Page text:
That made the Office of National Statistics uncomfortable enough to delay it to the third paragraph of the release. But actually with a little perspective and somewhat amazingly the UK consumer continues to spend.

In the three months to September 2018, the quantity bought in retail sales increased by 1.2% when compared with the previous three months………When compared with September 2017, the quantity bought in September 2018 increased by 3.0%, with growth across all sectors except department stores.

Presently in economic terms ( as opposed to political) the main dangers to the UK economy have been created by the Bank of England.

Core Finance TV

 

 

 

 

 

Of hot air, wind power and UK real wages

Today brings us to the latest UK labour market data but before we get there we see two clear features of these troubled times. One is in fact a hardy perennial referred to in Yes Prime Minister by Jim Hacker over thirty years ago although he was unable to arrange one. From Kensington Palace..

Their Royal Highnesses The Duke and Duchess of Sussex are very pleased to announce that The Duchess of Sussex is expecting a baby in the Spring of 2019.

Who says the UK has no plans for Brexit when a Royal Baby is in the process of being deployed?

Next comes some intriguing news from Scottish Power reported by the BBC like this.

Scottish Power to use 100% wind power after Drax sale

My first thought was to wonder what happens when the wind does not blow? Or only weakly as for example if we look at UK electricity production this morning where according to Gridwatch it is 5 GW out of a maximum of around 12.5 GW? There is little extra on this to be found in the detail.

Scottish Power plans to invest £5.2bn over four years to more than double its renewables capacity.

Chief executive Keith Anderson said it was a “pivotal shift” for the firm.

“We are leaving carbon generation behind for a renewable future powered by cheaper green energy. We have closed coal, sold gas and built enough wind to power 1.2 million homes,” he said.

As you can see the issue of when the wind does not blow gets entirely ignored in the hype. Indeed one part of its past production which could help to some extent by being used when the wind does nor blow which is hydro power has just been sold! As to the claims I see that this provides cheaper electricity that is rather Orwellian as we know that the green agenda is driving prices higher but tries to hide it. Still the good news for Scottish Power customers is that if all the statements are true then there will be no more price rises because energy costs are now pretty much fixed.

As you might expect raising such thoughts on social media leads to some flack. According to @Scottishfutball I am a stupid man although that tweet has now disappeared. Here is a longer answer to show the other side of the coin from Is anybody there on Twitter.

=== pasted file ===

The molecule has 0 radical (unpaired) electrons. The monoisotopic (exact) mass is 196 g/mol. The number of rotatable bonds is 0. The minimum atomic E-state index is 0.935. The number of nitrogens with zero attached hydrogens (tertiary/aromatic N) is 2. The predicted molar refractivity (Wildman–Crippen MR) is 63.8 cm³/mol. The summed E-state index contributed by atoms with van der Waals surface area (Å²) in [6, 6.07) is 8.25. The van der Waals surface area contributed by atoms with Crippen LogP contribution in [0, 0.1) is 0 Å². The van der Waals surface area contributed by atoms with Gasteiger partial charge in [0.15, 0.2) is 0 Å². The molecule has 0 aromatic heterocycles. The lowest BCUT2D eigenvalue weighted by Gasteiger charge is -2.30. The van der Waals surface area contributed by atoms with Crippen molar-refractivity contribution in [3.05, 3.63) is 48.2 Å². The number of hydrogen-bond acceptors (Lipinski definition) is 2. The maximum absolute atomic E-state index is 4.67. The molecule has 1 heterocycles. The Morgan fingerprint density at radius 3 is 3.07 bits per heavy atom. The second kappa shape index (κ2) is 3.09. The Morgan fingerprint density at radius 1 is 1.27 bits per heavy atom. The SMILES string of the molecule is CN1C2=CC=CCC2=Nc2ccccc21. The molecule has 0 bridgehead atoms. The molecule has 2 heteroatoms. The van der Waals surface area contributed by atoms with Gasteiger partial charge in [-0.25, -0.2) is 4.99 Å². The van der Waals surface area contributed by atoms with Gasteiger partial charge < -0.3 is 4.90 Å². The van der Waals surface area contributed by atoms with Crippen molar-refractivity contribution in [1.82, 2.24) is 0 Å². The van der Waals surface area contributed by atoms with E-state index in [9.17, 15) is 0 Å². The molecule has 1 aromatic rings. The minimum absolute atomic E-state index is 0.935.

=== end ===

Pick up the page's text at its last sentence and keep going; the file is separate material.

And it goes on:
When the wind doesn’t blow they have hydroelectric power, wave power, solar, biomass, pumped hydro storage. Add in micro grids, battery storage and deferred demand and it’s very achievable.

The hydro power they just sold? And what’s “deferred demand”?

Wages

Here the news was a little better.

Latest estimates show that average weekly earnings for employees in Great Britain in nominal terms (that is, not adjusted for price inflation) increased by 3.1% excluding bonuses, and by 2.7% including bonuses, compared with a year earlier.

So we see that on this three-monthly measure total pay has risen at a 0.1% faster rate and basic pay by 0.2%. The balancing item here is bonuses which fell by 1.3% in August on a year before.

Let us take a look at this as the Bank of England wants us to. Here is its Chief Economist Andy Haldane from last week.

A year on, I think there is more compelling evidence of a new dawn breaking for pay growth, albeit with the
light filtering through only slowly……….Looking beneath the headline figures, evidence of an up-tick in pay is clearer still. Private sector pay growth (again excluding bonuses) has been grinding through the gears; it recently hit the psychologically-important 3% barrier. Private sector wage settlements so far this year are running at 2.8% and in some sectors, such as construction and IT, are running well in excess of 3%.

Someone needs to tell Andy that if an average is 3% some will be above and some will be below. Also is the growth 3% or 2.8%? But let us ignore those and Andy’s lack of enthusiasm for bonuses, no doubt influenced by his own personal experience. On this measure we see that private-sector pay growth is now 3.1% so another nudge higher and with July and August both registering 3.3% we could see another rise next time. The trouble is that whilst this is welcome we are back at the old central banking game of cherry picking to data to produce an answer you arrived at before you looked at it. Also one cannot avoid noting that the theory Andy so loves – and has led him regularly up the garden path over the past 5 years or so – would predict this wage growth to be more like 5%. Or to put it another way the view shown below seems not a little desperate and the emphasis is mine.